My friend, Marc Dixon of All State, informed me that 85% of insurance claims to condo owners’ building property are due to water. Interestingly, in late August, my wife and I prevented a home maintenance crisis.
Right after we bathed our son, I noticed the water in the tub started to backup. For some reason, I decided to check the toilet and I noticed the water was rising in the bowl too! As I was turning off the toilet water, the water from the bowl started to leak over. Thankfully, before we moved into our unit, we did a complete home remodel. Part of our remodel was adding new angle vales and a main water shutoff valve.
We quickly contacted the resident manager and he rushed up to our unit. The resident manager then asked our neighbor if his tub and toilet was backed up -- it was. The resident manger was able to unclogged the toilet from our neighbor's side that evening.
Unfortunately, the problem returned the following morning. The resident manager called Mike of Pearl Flo Plumbing and Mike had to snake the neighbor's tub. Per the plumber, he snaked upwards of 40+ feet! Since we have back-to-back plumbing, our tub and toilet were backed up since the neighbor caused the clogged.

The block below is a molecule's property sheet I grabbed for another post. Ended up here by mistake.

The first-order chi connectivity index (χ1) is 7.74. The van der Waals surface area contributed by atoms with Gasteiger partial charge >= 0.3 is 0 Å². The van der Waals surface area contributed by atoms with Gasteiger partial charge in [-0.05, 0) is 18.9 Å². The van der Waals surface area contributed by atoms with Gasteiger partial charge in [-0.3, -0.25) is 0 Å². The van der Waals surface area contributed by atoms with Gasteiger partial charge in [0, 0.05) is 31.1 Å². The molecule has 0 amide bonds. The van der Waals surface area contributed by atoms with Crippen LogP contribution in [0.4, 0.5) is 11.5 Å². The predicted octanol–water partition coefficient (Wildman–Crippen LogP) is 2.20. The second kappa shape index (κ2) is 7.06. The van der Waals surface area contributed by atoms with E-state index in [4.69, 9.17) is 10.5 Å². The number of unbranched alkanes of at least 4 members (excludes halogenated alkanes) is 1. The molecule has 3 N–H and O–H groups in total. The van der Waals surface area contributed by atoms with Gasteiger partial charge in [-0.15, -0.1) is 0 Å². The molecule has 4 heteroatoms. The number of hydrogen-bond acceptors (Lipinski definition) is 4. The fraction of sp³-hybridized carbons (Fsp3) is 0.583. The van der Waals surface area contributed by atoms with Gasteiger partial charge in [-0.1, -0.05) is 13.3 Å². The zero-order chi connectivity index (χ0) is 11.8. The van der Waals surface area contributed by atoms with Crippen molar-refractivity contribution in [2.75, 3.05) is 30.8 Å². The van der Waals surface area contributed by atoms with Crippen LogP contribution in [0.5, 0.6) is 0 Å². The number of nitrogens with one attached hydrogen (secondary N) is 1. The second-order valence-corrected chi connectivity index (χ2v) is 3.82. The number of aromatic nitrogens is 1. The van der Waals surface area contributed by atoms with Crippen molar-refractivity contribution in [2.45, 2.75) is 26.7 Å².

Later that day, Mike had to come back since the neighbor sink was now overflowing into our unit's sink. The neighbor admitted to forcing food down the disposal. Since the food had clogged the p-trap, Mike had to snake the main line from our unit.
KHON 2 recently reported that the first Chik-fil-A restaurant in Hawaii opened on September 1st on Maui.
Chik-fil-A plans to open a few more locations:
Ala Moana Center (1450 Ala Moana Blvd, Honolulu), slated to open in late 2022
Makiki (1050 S Beretania Street, Honolulu), slated to open in late 2022
Kapolei Parkway & Kualaka`i (NWC Kualaka`i Pkwy & Kapolei Pkwy, Kapolei), slated to open in late 2022/early 2023
Pacific Business News recently reported that the Honolulu Zoo opened Kapahulu Market, its new new food and beverage facility. Built by the City and County of Honolulu's Department of Design and Construction, the new concept replaces the zoo’s original food and beverage facility that was built in 1951.
What is your favorite animal at the zoo?
In 2018, Honolulu Magazine published an article featuring the a list of essential Hawaii books that one should read in their lifetime. Honolulu Magazine, came out with Part II.
These are some of the essential Hawaii books I enjoyed reading. In no particular order: